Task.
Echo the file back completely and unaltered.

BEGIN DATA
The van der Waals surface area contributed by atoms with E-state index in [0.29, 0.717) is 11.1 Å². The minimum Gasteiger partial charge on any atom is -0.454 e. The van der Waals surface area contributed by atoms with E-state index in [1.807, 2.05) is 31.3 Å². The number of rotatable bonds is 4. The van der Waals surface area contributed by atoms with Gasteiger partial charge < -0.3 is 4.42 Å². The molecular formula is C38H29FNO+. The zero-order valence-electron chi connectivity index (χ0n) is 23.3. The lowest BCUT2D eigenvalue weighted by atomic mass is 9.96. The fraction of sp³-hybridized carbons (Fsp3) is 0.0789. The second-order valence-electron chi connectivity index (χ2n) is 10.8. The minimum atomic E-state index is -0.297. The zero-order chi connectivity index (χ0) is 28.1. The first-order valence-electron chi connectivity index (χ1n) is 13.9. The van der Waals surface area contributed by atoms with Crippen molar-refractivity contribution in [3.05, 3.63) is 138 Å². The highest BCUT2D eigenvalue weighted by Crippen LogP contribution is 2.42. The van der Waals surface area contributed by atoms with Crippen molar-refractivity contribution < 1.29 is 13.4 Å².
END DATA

The van der Waals surface area contributed by atoms with E-state index in [0.29, 0.717) is 11.1 Å². The minimum Gasteiger partial charge on any atom is -0.454 e. The van der Waals surface area contributed by atoms with E-state index in [1.807, 2.05) is 31.3 Å². The number of rotatable bonds is 4. The van der Waals surface area contributed by atoms with Gasteiger partial charge < -0.3 is 4.42 Å². The molecular formula is C38H29FNO+. The zero-order valence-electron chi connectivity index (χ0n) is 23.3. The lowest BCUT2D eigenvalue weighted by atomic mass is 9.96. The fraction of sp³-hybridized carbons (Fsp3) is 0.0789. The second-order valence-electron chi connectivity index (χ2n) is 10.8. The minimum atomic E-state index is -0.297. The zero-order chi connectivity index (χ0) is 28.1. The first-order valence-electron chi connectivity index (χ1n) is 13.9. The van der Waals surface area contributed by atoms with Crippen molar-refractivity contribution in [3.05, 3.63) is 138 Å². The highest BCUT2D eigenvalue weighted by Crippen LogP contribution is 2.42. The van der Waals surface area contributed by atoms with Crippen molar-refractivity contribution < 1.29 is 13.4 Å².